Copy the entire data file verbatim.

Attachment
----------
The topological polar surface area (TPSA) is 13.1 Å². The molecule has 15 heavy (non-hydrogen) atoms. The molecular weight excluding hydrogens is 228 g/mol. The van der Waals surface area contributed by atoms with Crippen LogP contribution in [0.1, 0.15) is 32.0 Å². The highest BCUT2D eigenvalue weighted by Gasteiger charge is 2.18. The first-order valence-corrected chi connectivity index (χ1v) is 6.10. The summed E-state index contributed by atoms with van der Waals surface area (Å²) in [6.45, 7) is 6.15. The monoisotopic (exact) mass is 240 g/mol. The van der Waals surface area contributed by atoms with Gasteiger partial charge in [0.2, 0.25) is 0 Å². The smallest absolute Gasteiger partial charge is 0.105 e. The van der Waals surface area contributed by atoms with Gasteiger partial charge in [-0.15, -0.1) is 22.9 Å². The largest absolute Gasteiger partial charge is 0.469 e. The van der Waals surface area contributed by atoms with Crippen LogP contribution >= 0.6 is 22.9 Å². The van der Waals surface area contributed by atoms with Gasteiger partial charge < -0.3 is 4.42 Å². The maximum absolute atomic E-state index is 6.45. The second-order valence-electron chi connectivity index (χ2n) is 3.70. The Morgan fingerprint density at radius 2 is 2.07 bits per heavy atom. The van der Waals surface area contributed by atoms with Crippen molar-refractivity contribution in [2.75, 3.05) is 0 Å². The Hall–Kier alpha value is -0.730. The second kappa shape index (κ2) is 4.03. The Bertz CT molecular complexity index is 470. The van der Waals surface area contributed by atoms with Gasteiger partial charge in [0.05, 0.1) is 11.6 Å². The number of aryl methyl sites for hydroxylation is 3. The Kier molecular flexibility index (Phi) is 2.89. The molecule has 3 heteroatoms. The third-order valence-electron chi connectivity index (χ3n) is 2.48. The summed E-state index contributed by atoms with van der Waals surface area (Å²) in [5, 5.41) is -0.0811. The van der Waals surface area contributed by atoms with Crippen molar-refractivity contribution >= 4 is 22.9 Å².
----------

The topological polar surface area (TPSA) is 13.1 Å². The molecule has 15 heavy (non-hydrogen) atoms. The molecular weight excluding hydrogens is 228 g/mol. The van der Waals surface area contributed by atoms with Crippen LogP contribution in [0.1, 0.15) is 32.0 Å². The highest BCUT2D eigenvalue weighted by Gasteiger charge is 2.18. The first-order valence-corrected chi connectivity index (χ1v) is 6.10. The summed E-state index contributed by atoms with van der Waals surface area (Å²) in [6.45, 7) is 6.15. The monoisotopic (exact) mass is 240 g/mol. The van der Waals surface area contributed by atoms with Gasteiger partial charge in [0.2, 0.25) is 0 Å². The smallest absolute Gasteiger partial charge is 0.105 e. The van der Waals surface area contributed by atoms with Gasteiger partial charge in [-0.15, -0.1) is 22.9 Å². The largest absolute Gasteiger partial charge is 0.469 e. The van der Waals surface area contributed by atoms with Crippen LogP contribution >= 0.6 is 22.9 Å². The van der Waals surface area contributed by atoms with Gasteiger partial charge < -0.3 is 4.42 Å². The maximum absolute atomic E-state index is 6.45. The second-order valence-electron chi connectivity index (χ2n) is 3.70. The Morgan fingerprint density at radius 2 is 2.07 bits per heavy atom. The van der Waals surface area contributed by atoms with Crippen molar-refractivity contribution in [2.75, 3.05) is 0 Å². The Hall–Kier alpha value is -0.730. The second kappa shape index (κ2) is 4.03. The Bertz CT molecular complexity index is 470. The van der Waals surface area contributed by atoms with Gasteiger partial charge in [0.05, 0.1) is 11.6 Å². The number of aryl methyl sites for hydroxylation is 3. The Kier molecular flexibility index (Phi) is 2.89. The molecule has 3 heteroatoms. The third-order valence-electron chi connectivity index (χ3n) is 2.48. The summed E-state index contributed by atoms with van der Waals surface area (Å²) in [5, 5.41) is -0.0811. The van der Waals surface area contributed by atoms with Crippen molar-refractivity contribution >= 4 is 22.9 Å².